For myself there is one aspect of my life which I’ve maybe struggled with over the years. My sexuality. Since I was in my latter teen years, I realised I was attracted to the same sex rather than the opposite, and boy was it a challenge. I’m a 6’3, well built, very deep voice, masculine sort of guy who absolutely loves his football. The amount of times you get strange looks when people realise your sexuality, ‘ but but what about your love of football?!’. The one statement which grinds my gears. Why can’t a Gay guy go and follow the Villa and love everything about it like anyone else would? Going on dates is always interesting when you discuss your hobbies and they pull a face when you mention your love for Aston Villa and football. Imagine my face when they say they don’t know anything about football. Next….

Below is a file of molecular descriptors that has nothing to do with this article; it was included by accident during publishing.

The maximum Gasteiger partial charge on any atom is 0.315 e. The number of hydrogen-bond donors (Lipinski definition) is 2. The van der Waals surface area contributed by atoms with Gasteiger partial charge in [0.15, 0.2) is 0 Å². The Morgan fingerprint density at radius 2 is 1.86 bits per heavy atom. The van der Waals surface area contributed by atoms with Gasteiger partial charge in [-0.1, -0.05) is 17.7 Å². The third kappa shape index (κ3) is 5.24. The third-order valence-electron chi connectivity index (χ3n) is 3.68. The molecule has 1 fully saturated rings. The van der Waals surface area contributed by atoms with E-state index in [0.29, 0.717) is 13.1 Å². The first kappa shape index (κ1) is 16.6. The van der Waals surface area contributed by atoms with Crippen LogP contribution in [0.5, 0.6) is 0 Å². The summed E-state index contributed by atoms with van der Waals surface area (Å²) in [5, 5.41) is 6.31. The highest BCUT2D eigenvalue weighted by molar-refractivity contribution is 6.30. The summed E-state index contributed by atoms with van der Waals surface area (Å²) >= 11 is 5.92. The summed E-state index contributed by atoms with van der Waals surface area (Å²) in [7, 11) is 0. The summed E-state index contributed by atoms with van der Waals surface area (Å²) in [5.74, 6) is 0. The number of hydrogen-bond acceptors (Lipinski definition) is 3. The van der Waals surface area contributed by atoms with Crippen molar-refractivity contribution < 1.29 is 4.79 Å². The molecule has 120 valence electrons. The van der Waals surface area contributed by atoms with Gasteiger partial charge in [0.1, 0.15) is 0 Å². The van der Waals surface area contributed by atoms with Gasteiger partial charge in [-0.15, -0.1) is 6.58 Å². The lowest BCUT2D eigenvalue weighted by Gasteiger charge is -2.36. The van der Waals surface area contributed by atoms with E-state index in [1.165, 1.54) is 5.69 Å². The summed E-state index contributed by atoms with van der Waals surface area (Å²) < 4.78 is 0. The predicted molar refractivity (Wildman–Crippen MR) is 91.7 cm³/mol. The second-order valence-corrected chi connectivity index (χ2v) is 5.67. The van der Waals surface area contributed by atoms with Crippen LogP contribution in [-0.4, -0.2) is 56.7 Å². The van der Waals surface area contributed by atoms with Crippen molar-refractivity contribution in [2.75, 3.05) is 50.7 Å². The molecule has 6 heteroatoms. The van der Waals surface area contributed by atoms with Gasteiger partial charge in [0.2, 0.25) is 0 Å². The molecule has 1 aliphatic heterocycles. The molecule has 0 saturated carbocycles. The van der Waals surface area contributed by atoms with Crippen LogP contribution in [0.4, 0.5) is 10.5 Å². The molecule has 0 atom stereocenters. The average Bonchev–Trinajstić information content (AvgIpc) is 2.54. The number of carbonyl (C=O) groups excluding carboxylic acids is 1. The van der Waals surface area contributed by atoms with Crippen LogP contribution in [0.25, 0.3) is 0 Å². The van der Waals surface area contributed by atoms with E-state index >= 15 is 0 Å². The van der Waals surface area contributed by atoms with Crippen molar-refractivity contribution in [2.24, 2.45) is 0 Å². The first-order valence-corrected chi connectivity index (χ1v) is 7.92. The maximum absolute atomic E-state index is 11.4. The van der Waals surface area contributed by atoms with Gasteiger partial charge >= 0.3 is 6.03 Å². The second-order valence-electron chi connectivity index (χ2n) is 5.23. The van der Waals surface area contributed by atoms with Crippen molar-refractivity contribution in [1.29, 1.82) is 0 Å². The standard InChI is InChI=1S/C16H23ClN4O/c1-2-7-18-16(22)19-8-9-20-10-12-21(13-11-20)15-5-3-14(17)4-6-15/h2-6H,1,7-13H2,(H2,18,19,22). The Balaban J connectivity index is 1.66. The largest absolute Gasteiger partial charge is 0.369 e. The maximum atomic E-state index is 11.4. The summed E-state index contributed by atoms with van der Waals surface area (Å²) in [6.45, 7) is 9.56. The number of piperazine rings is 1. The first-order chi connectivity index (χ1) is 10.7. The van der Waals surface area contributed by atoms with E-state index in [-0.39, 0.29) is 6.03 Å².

The reason I talk about this is the main part of this post. It’s a lesson I learnt and hopefully others will take something from it. I got myself into a relationship around 2 years ago now, surprisingly for me fell head over heels for this person. This person didn’t like football or know anything about it but it didn’t bother me much as well we all have different hobbies. However, during that time in the relationship I isolated myself off from my one passion and hobby, Aston Villa. I devoted so much time into this relationship that my relationship with Villa suffered. I stopped attending away games as I felt bad going off and leaving him and I used to often receive comments about whether I should be going to this match or that match etc. I’d gone from the die hard season ticket holder attending 10+ away games a season to someone who was rarely attending away games and being prepared to miss home matches too. That wasn’t me, that was someone else inside there making these choices. It was just a culmination of how deep I’d got myself into this relationship. I was probably happier as I’d ever been though, however was naive and very much in my own bubble. It was a relationship which I put my heart and soul into and in September time last year it all came to a sudden stop. He unleashed the bombshell he no longer wanted to be with me and started a process of where I got stomped all over and treating pretty badly, to the point my own mental health took a battering. Spending countless days on end wondering if there is any light at the end of the tunnel. People telling you all will be ok in a few weeks and you won’t feel like this forever. Being helpless, that person you spent all your days with has gone, in a flash. Beating yourself up over the amount of time, effort and money you put into the relationship and how much you gave up for that person, just for it to blow up in your face. It isn’t a pleasant feeling, as a lot of you guys will know who have been through break ups. I won’t go into the full details of the break up, it isn’t the time or place and certainly isn’t a Dear Deirdre column!